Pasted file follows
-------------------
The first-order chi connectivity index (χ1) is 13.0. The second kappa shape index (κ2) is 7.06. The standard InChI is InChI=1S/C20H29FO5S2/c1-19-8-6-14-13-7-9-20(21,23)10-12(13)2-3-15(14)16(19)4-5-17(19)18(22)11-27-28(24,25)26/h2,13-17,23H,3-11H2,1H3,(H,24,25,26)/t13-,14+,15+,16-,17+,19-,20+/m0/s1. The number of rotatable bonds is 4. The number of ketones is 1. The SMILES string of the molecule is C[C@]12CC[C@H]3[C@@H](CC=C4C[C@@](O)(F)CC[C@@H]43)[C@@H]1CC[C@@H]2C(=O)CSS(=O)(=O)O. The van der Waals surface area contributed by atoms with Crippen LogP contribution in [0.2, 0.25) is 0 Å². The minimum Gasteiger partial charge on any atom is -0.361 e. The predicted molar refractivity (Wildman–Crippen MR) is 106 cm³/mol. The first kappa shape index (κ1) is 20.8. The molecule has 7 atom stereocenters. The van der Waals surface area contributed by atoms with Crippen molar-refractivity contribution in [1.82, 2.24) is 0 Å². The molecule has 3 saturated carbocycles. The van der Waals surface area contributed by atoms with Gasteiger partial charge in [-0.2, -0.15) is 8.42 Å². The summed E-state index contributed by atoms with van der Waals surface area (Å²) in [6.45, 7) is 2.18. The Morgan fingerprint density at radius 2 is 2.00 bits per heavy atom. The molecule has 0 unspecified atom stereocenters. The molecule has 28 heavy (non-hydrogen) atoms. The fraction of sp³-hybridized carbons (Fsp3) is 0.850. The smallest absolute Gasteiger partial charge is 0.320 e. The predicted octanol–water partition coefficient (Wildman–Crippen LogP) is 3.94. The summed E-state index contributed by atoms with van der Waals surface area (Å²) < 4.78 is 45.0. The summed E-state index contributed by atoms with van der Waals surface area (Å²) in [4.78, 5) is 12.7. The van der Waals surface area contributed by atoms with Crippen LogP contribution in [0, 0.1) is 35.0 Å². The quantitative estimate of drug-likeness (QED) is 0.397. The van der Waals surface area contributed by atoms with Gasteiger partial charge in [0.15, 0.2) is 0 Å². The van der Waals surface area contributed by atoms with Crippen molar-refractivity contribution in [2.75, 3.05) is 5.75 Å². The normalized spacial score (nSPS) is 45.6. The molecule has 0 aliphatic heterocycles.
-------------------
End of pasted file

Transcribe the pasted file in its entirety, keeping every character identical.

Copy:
The first-order chi connectivity index (χ1) is 13.0. The second kappa shape index (κ2) is 7.06. The standard InChI is InChI=1S/C20H29FO5S2/c1-19-8-6-14-13-7-9-20(21,23)10-12(13)2-3-15(14)16(19)4-5-17(19)18(22)11-27-28(24,25)26/h2,13-17,23H,3-11H2,1H3,(H,24,25,26)/t13-,14+,15+,16-,17+,19-,20+/m0/s1. The number of rotatable bonds is 4. The number of ketones is 1. The SMILES string of the molecule is C[C@]12CC[C@H]3[C@@H](CC=C4C[C@@](O)(F)CC[C@@H]43)[C@@H]1CC[C@@H]2C(=O)CSS(=O)(=O)O. The van der Waals surface area contributed by atoms with Crippen LogP contribution in [0.2, 0.25) is 0 Å². The minimum Gasteiger partial charge on any atom is -0.361 e. The predicted molar refractivity (Wildman–Crippen MR) is 106 cm³/mol. The first kappa shape index (κ1) is 20.8. The molecule has 7 atom stereocenters. The van der Waals surface area contributed by atoms with Crippen molar-refractivity contribution in [1.82, 2.24) is 0 Å². The molecule has 3 saturated carbocycles. The van der Waals surface area contributed by atoms with Gasteiger partial charge in [-0.2, -0.15) is 8.42 Å². The summed E-state index contributed by atoms with van der Waals surface area (Å²) in [6.45, 7) is 2.18. The Morgan fingerprint density at radius 2 is 2.00 bits per heavy atom. The molecule has 0 unspecified atom stereocenters. The molecule has 28 heavy (non-hydrogen) atoms. The fraction of sp³-hybridized carbons (Fsp3) is 0.850. The smallest absolute Gasteiger partial charge is 0.320 e. The predicted octanol–water partition coefficient (Wildman–Crippen LogP) is 3.94. The summed E-state index contributed by atoms with van der Waals surface area (Å²) < 4.78 is 45.0. The summed E-state index contributed by atoms with van der Waals surface area (Å²) in [4.78, 5) is 12.7. The van der Waals surface area contributed by atoms with Crippen LogP contribution in [0, 0.1) is 35.0 Å². The quantitative estimate of drug-likeness (QED) is 0.397. The van der Waals surface area contributed by atoms with Gasteiger partial charge in [0.15, 0.2) is 0 Å². The van der Waals surface area contributed by atoms with Crippen molar-refractivity contribution in [2.75, 3.05) is 5.75 Å². The normalized spacial score (nSPS) is 45.6. The molecule has 0 aliphatic heterocycles.